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December 05, 2010


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Have you replaced "realizing God/Reality" with an idea of ever-present mindfulness (and some enjoyable sensations to go with it)?

And do you think that with mindfulness you will no longer miss a glove, or an exit, or a birthday, ever again?

Leaf blowers are an abomination. There's a good article on the subject in the Oct. 25 issue of The New Yorker.

Lou, you raise a good point. Mindfulness shouldn't become another ultimate goal, like "God" or "enlightenment." Maybe I sounded like this is what I've done -- simply changed ultimacies -- but it doesn't feel that way.

Yes, I'd like to have fewer frustrating non-mindful experiences, such as when I'm halfway into town, suddenly wonder "did I turn the burner off?", and question whether I should turn the car around and check. (I've started to say "off" out loud now when I turn the burner switch; that helps burn, so to speak, the action into my awareness.)

But I don't expect that my life will be perfect if I'm more mindful. At the same time (this is the beauty of mindfulness), I also don't want to set up "have no ultimate goals" as an idol either. If I do, I do. If I don't, I don't. I think the key is being as aware as possible of what is actually going on, either inside my head or outside of it. Then dealing with reality becomes a lot easier.

Chauncey, we live on ten acres in rural Oregon. I can barely hear our closest neighbor's leaf blower on his property, so I assume the same is true for him. I agree that leaf blowers are an abomination when used for a long time in urban areas. But in some situations, like ours, they're ideal. It would be almost impossible to cope with our leaves without a blower, since much of our yard is unrakable.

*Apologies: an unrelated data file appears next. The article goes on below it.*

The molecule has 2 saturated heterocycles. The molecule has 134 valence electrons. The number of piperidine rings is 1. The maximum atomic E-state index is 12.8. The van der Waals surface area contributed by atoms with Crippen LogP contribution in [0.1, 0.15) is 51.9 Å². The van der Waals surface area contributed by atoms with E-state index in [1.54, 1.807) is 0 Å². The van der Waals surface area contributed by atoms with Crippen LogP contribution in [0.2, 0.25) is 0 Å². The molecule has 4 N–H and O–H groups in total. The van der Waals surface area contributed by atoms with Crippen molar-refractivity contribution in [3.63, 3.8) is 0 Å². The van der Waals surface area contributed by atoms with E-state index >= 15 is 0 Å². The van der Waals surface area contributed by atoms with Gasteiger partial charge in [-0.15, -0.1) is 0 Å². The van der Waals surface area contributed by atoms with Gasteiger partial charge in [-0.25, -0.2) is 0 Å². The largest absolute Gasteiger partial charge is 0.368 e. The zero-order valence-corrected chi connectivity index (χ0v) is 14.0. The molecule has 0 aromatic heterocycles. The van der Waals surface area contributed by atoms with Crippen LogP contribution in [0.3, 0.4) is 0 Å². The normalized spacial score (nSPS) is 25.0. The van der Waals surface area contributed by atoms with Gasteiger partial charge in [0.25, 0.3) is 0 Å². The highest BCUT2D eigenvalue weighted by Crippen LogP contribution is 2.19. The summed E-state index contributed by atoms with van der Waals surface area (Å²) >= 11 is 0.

This is a wonderful post, Brian!!!

I liked,

"Becoming aware of what actually is happening in the world, and the life we're living -- as contrasted with being excessively distracted by concepts, imaginings, anxieties, and other cogitations that aren't really necessary for here-and-now experiencing."

--Do we ever really become "aware" of what is "actually" happening? True, it would depend on what "actually" means. And, I like this "here-and-now" experiencing. However, what exactly would be an example of a nonconceptual "here-and-now" experience? I'm not finding fault, I do agree with the basic message.

Roger, I've read in several books that 95% (or more) of processing in the brain occurs outside of our awareness. So, no, it is impossible to ever become aware of what is "actually happening."

But we can be as aware as possible of what it is possible to be aware of. Meaning, often we don't pay attention to what is accessible to our consciousness. Sensations, for example.

Which are good examples of non-conceptual here and now experiences. As I type, I feel the pressure of my fingers hitting my laptop's keyboard. Those sensations are immediate, unmediated, not modified by thought.

But if I started thinking, "Gosh, there's a bit of extra tingling in the little finger of my left hand. Maybe I have Pinkie Cancer! Oh, no!!", that would be an example of conceptual cognition being added on to immediate awareness.

Sometimes this is necessary and good. Ignoring a chest pain, for example, would be unwise. Simple sensations need to be thought about on occasion. But most of the time they don't. We can go through our day being aware of sights, sounds, tastes, feelings, and smells without ruminating over them unnecessarily.